Year 6 are Islands' first young lifesavers; Councillor's wages should not be an incentive to stand for election; Stay vigilant to prevent F&M entering Islands; New Senior Magistrate to take up post soon.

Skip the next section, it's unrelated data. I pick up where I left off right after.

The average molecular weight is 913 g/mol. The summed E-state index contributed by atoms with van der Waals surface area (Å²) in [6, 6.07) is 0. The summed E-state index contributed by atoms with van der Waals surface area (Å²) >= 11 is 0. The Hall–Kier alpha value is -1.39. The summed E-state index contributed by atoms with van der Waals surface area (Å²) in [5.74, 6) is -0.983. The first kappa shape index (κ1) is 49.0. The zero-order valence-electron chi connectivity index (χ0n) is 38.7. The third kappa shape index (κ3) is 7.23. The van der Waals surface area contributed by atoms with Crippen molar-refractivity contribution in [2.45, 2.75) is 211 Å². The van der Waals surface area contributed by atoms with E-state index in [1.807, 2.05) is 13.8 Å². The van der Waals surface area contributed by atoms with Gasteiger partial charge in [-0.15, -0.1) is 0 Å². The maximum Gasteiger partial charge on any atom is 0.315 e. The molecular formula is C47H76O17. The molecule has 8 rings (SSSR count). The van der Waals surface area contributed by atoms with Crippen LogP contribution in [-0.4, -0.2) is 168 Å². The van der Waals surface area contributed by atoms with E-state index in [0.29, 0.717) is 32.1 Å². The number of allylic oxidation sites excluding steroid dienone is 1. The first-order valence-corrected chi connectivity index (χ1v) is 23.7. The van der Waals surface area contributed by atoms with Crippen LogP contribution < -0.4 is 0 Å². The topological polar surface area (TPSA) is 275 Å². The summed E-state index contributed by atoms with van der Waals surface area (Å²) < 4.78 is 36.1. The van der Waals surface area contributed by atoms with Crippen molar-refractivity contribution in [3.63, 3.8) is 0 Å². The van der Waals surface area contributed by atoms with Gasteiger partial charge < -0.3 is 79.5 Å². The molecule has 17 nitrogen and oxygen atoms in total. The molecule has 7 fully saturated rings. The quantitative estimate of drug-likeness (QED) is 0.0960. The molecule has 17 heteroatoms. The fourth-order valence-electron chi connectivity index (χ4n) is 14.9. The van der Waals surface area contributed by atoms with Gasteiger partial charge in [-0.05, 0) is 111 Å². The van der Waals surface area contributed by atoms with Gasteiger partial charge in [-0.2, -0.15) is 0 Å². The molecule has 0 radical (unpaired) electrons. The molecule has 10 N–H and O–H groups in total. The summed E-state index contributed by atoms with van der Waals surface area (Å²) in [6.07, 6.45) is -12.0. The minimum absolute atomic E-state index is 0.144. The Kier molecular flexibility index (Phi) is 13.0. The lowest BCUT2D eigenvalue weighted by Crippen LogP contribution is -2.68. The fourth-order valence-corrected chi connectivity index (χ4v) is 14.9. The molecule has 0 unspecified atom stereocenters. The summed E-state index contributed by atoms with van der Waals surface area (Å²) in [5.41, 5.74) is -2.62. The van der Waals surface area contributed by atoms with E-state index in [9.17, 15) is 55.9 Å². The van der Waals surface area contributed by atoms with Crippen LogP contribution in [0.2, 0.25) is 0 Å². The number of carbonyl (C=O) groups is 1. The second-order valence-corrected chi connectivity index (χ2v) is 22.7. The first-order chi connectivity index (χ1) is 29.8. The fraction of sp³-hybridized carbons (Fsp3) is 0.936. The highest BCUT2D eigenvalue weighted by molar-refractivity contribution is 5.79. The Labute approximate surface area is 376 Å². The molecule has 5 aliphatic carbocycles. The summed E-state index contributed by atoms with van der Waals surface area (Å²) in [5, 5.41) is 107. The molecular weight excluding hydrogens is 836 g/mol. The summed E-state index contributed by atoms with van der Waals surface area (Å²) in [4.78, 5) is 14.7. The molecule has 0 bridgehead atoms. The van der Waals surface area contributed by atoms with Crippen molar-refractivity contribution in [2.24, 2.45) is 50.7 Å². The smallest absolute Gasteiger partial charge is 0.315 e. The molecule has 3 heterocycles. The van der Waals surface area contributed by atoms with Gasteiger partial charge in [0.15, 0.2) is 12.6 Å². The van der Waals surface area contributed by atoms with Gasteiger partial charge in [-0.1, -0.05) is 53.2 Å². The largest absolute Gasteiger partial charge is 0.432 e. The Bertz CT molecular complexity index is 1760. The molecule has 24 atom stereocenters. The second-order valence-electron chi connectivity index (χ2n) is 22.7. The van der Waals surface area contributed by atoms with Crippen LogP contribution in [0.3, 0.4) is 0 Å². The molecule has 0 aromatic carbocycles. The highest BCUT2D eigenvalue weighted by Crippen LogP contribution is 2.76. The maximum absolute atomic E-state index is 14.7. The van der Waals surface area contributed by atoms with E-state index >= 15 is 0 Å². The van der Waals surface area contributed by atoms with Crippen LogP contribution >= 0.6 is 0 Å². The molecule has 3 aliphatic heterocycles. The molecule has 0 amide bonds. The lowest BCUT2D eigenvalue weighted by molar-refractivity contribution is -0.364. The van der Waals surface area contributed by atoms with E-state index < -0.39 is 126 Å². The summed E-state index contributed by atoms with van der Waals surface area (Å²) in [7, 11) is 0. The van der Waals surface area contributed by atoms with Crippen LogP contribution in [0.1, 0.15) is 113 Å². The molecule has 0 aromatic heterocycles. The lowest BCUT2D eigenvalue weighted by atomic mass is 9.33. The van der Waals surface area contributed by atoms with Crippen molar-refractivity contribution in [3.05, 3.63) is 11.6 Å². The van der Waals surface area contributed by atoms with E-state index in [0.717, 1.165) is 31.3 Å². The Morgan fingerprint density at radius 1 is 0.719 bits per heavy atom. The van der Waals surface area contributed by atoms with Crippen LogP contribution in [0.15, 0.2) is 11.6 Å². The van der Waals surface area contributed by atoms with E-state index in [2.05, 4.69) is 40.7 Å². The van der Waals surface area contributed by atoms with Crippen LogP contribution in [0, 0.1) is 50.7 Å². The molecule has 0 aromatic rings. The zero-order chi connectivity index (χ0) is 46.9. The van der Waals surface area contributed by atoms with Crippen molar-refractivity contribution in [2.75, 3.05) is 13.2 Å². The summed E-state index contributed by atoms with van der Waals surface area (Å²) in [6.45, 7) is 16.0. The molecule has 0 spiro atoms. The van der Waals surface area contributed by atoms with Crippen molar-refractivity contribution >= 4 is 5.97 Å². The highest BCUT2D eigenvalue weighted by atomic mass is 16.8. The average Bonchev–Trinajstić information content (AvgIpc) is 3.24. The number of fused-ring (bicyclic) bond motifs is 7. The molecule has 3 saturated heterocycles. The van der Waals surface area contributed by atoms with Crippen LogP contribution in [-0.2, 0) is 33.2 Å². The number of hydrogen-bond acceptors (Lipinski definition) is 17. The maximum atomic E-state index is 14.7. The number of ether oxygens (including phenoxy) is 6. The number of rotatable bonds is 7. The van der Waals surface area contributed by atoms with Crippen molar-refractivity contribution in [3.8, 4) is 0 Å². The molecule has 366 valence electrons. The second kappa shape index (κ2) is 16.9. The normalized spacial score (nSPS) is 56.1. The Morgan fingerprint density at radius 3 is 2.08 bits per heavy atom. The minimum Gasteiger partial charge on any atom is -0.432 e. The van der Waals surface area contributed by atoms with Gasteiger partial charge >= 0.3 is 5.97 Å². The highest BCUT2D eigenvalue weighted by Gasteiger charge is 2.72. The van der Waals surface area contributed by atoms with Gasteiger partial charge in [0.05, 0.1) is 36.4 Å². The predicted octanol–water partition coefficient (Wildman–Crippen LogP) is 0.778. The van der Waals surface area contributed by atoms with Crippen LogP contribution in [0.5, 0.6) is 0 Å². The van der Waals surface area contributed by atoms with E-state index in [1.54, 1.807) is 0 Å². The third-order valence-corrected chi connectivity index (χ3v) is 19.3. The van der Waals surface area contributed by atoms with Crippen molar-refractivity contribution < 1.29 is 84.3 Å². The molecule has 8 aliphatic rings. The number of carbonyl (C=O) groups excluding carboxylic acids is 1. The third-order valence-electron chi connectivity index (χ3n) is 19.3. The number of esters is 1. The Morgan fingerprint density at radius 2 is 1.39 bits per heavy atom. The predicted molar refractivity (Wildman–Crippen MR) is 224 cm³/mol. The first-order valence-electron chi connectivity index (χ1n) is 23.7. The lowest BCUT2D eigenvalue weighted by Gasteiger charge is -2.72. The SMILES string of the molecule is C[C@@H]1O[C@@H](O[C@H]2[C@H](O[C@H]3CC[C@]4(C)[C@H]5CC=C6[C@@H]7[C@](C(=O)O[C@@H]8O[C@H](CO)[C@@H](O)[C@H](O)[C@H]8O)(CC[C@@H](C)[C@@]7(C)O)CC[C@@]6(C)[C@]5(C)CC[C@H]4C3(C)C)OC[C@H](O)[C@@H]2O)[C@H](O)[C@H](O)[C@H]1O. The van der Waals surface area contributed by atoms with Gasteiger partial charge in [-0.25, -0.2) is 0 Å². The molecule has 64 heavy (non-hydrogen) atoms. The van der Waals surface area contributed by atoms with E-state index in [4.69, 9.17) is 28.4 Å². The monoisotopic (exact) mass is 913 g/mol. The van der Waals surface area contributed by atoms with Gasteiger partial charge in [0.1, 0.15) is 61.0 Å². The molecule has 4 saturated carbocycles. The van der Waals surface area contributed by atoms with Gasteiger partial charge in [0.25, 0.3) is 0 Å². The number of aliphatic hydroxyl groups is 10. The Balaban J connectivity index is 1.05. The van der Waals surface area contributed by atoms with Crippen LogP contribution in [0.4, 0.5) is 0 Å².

Year 6 are Islands' first young lifesaversTWENTY-three children from Year 6 in the Infant and Junior School have received their St John Young Lifesavers Award certificates. The class, who are the first in the Falklands to achieve this award, gathered at Government House on Tuesday to receive their certificates from His Excellency the Governor, Alan Huckle. Teacher Jackie Adams said the classes have been taking lessons each week for a year, adding that she was "very pleased" that every student had passed the course. The course mainly involved practical work, and some of the students gave a demonstration at Government House in front of the Governor and Mrs Huckle and family members, of life saving techniques. Year 6 had to pass several modules to gain their certificate. Within 10 days of passing an early module, two of the pupils had call to put their new skills to use when they were required to make an emergency telephone call in a first aid incident. "I am really proud of them, they are a great bunch of kids" said Ms Adams. Councillor's wages should not be an incentive to stand for electionTHE Government's Chief Executive and a small working group are striving to strike a balance between making it possible for anyone to stand for election without losing too much of their income, without offering monetary reward that would encourage the less discerning to offer their services simply to obtain the income. The Falkland Islands Government (FIG) has announced that, as part of the discussions on the review of the Constitution, it has concluded that the time has come in the development of internal self government for the option of full pay to be made available to councillors. Chief Executive, Chris Simpkins said it should perhaps be emphasised that there is no intention to change the role of councillors in terms of the work they do and in particular, the relationship with paid officials will not change. Mr Simpkins was asked to bring a small group of people together to, "...advise on what would be an appropriate level of full time pay for a councillor, if and how pension payments/entitlements would be appropriate, and any other remuneration issue." Full pay for this purpose is defined to mean, "...receiving an appropriate wage for delivering a full commitment to service as a councillor," similar to that of a UK backbench MP, said Mr Simpkins. Councillors have it in mind to introduce any scheme approved from November this year, which will be half way through the life of the present council. Members would make personal decisions as to whether to accept full pay or to remain on the present expenses system. Currently, that system provides a basic annual, non-taxable, allowance of £3,477.48 plus a daily rate for time spent on specific duties, both here and overseas, of £105. Additionally, an annual payment for portfolio responsibilities is made. The amount varies from £472.50 to £3,307.50. Taking all these allowances into account, the average amount drawn per councillor in 2006 was £16,064. Mr Simpkins invited Roger Spink, President of the Chamber of Commerce, Nick Hutton, Manager of the Standard Chartered Bank, and former Councillor Stephen Luxton to assist him in the formulation of a scheme. They will submit their report to ExCo later this month. "We have looked at the amount of time that councillors devote to their duties; the level of payments made in other Overseas Territories and governments, and made comparisons with schemes of payment paid to councillors in the UK local authorities, however, none provide direct comparisons with the situation in the Falkland Islands," Mr Simpkins explained. He said the group wants to ensure that any scheme of payment strikes a balance between making it possible for anyone to seek election without suffering an unacceptable loss of income, whilst not encouraging people to stand for election simply to achieve an income. Continued on page 2 Stay vigilant to prevent F&M entering IslandsWITH Foot and Mouth (F&M) disease discovered to be present on two farms in the UK, steps are being taken to prevent the possibility of it being carried into the Falklands by incoming passengers on MoD and LAN flights. The state of play at the moment, although things may change as more information comes to light, is that today's passengers on the incoming MoD flight will be asked to clean all footwear, both on their feet and in their luggage and the same will apply to UK passengers on the LAN flight tomorrow. The implications for the Falklands should this disease enter the Islands are enormous with the level of sheep shifting that takes place to get animals to the abattoir, said Senior Veterinary Officer Vic Epstein. The virus is resilient and can survive for long periods of time in meat, meat products, dairy and dairy products of all cloven hoofed animals (ie sheep, cattle, pigs) and in contaminated mud and inanimate objects. "This is why we import these products from F&M free countries and with sanitary certification," he said. The seriousness of the situation serves to give Falklands' farmers more insight into why movement certificates are important and why they need to be filled in, added Mr Epstein. Meanwhile his message is, "Don't be alarmist, be vigilant." New Senior Magistrate to take up post soonTHE Falkland Islands Government have announced the appointment of Alison Thompson to the position of Senior Magistrate. Miss Thompson is a Batchelor of Science and Barrister and was called to the Bar in 1986. She has extensive experience, including two years as a Magistrate and Coroner in Hong Kong. She is currently the Coroner for the Greater London (Western District) which post she has held for seven years. Miss Thompson is expected to arrive at the end of the month and will immediately begin her duties.